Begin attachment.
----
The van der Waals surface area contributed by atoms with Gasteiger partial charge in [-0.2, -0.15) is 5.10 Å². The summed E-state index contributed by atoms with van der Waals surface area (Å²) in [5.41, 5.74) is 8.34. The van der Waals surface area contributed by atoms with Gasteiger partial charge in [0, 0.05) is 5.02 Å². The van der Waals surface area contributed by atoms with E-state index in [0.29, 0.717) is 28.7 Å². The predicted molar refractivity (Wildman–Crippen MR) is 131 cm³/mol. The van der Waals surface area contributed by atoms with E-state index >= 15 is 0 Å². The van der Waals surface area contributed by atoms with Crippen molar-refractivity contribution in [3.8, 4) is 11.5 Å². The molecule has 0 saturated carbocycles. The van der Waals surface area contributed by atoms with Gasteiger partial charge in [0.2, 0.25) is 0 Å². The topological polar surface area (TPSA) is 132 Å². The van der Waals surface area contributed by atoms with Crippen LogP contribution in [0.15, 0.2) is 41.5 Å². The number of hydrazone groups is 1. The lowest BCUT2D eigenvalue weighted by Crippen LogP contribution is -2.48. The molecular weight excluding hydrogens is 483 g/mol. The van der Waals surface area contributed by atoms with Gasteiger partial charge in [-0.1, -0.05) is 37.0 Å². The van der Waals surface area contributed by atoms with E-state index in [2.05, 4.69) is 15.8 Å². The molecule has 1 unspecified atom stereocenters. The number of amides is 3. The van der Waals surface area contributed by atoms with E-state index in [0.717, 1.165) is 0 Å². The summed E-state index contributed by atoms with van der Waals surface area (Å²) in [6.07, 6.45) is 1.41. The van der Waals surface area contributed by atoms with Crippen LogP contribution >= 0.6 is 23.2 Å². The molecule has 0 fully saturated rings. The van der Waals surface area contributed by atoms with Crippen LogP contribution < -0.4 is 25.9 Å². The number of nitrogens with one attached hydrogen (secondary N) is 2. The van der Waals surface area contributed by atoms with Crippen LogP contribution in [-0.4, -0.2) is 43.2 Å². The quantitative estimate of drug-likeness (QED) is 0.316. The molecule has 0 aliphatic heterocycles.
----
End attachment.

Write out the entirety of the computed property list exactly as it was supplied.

The van der Waals surface area contributed by atoms with Gasteiger partial charge in [-0.2, -0.15) is 5.10 Å². The summed E-state index contributed by atoms with van der Waals surface area (Å²) in [5.41, 5.74) is 8.34. The van der Waals surface area contributed by atoms with Gasteiger partial charge in [0, 0.05) is 5.02 Å². The van der Waals surface area contributed by atoms with E-state index in [0.29, 0.717) is 28.7 Å². The predicted molar refractivity (Wildman–Crippen MR) is 131 cm³/mol. The van der Waals surface area contributed by atoms with E-state index >= 15 is 0 Å². The van der Waals surface area contributed by atoms with Crippen molar-refractivity contribution in [3.8, 4) is 11.5 Å². The molecule has 0 saturated carbocycles. The van der Waals surface area contributed by atoms with Gasteiger partial charge in [0.2, 0.25) is 0 Å². The topological polar surface area (TPSA) is 132 Å². The van der Waals surface area contributed by atoms with Crippen LogP contribution in [0.15, 0.2) is 41.5 Å². The number of hydrazone groups is 1. The lowest BCUT2D eigenvalue weighted by Crippen LogP contribution is -2.48. The molecular weight excluding hydrogens is 483 g/mol. The van der Waals surface area contributed by atoms with Gasteiger partial charge in [-0.1, -0.05) is 37.0 Å². The van der Waals surface area contributed by atoms with E-state index in [2.05, 4.69) is 15.8 Å². The molecule has 1 unspecified atom stereocenters. The number of amides is 3. The van der Waals surface area contributed by atoms with E-state index in [0.717, 1.165) is 0 Å². The summed E-state index contributed by atoms with van der Waals surface area (Å²) in [6.07, 6.45) is 1.41. The van der Waals surface area contributed by atoms with Crippen LogP contribution >= 0.6 is 23.2 Å². The molecule has 0 fully saturated rings. The van der Waals surface area contributed by atoms with Crippen LogP contribution < -0.4 is 25.9 Å². The number of nitrogens with one attached hydrogen (secondary N) is 2. The van der Waals surface area contributed by atoms with Crippen LogP contribution in [-0.4, -0.2) is 43.2 Å². The quantitative estimate of drug-likeness (QED) is 0.316. The molecule has 0 aliphatic heterocycles.